Things certainly have changed, we don’t have to look at the statistics and studies, we can see for ourselves. What then is the reason for such a moral decline? The answer is very simple, the turning away from a Holy God. There are 64 books in the bible, written by Jews and two by Luke the Greek. Total-.66.

“Yesterday’s Memories Tomorrow’s Dreams” by Carmen Tom – Jumper—ARI 411

Jumper—ARI 411

Just a brief history of JUMPER, the Missouri Mule: Jumper’s Army number was ARI 411. He was 2 yrs. old when the Anny bought him, along with hundreds more, from a farmer in Missouri who raised mules. He had a great love for mules. During World War lithe Army needed mules for packing supplies up the mountains. The mountains in Italy are very high, and it is impossible for trucks to haul supplies, but not for the mules.

It was 1942 that ARI 411 first saw action while hauling supplies up the mountains. Two farm boys from the Dakotas trained the mules during their basic training in Texas. They were sent to Italy along with thousands of soldiers. The names of the two who trained Jumper were Alfred and Albert. Both men were wounded and also Jumper at three different times. All three received the Purple Heart and other metals.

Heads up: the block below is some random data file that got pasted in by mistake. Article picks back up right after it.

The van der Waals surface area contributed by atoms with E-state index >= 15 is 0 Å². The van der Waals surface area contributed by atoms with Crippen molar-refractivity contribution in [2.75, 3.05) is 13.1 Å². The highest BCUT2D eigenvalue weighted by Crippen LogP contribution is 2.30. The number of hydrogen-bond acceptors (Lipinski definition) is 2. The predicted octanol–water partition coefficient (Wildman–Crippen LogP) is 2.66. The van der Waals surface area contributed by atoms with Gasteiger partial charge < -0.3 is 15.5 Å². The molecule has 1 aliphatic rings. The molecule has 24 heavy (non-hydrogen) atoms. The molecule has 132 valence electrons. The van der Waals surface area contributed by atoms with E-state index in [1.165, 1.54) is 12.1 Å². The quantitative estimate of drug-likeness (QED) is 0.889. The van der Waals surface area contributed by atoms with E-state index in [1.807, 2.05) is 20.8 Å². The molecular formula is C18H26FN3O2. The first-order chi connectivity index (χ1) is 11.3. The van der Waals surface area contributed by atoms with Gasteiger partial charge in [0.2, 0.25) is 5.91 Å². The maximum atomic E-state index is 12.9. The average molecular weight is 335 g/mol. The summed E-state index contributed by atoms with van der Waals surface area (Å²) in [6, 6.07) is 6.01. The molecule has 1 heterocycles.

When the war ended in 1945, Alfred & Albert, along with their buddies, were sent home on troop ships. They were discharged from the Army. All the mules and thousands of trucks were sold at auctions. The boys paid $10.00 for ARI 411 and bought a good 1 1/2 ton Ford truck. All three went back to their fanns in the Dakotas. Alfred and Albert worked their farms, but the mule did very little; just ate and drank the good beer that Alfred and Albert were famous for.

A few years passed and the Korean War broke out. The Army needed experienced men and mules, so all three were called back into the service. After a brief training they were shipped to Korea. They fought in the high mountains for 2 1/2 years. The mules hauled supplies to the front lines. One day while supplies, the mule ARI 411 stepped on a land mine and his left front leg was blown off. After a few days of rest and medical care they were shipped to Australia for a longer rest. It was on a farm in Australia that they saw so many kangaroos and how good they could jump. The mule watched them carefully and then he tried jumping. He fell down quite a few times. But he would get up and try, try again. In no time he could jump almost as good as the kangaroos. This is where he got the name JUMPER.

The war ended while they were in Australia. Soon then were on a troop ship headed for the United States. After the three were discharged, they went back to their fanns in the Dakotas.

Old Jumper started jumping over everything. Soon Alfred and Albert had him jumping over tractors, cars and much more at State fairs. Jumper became very famous throughout the Mid-West.

I hope to have a book with drawings of all three telling the history of Jumper, Alfred and Albert and many more stories. It will tell how they trained Jumper to jump over 50 ft. Also, they many products Alfred and Albert built and how they raced their old motorcycles at the big State fairs and other places and won race after race. Their big dream was to have Jumper jump over 100 Harleys at the 50th yr. anniversary in Sturgis, So. Dakota during the big rally.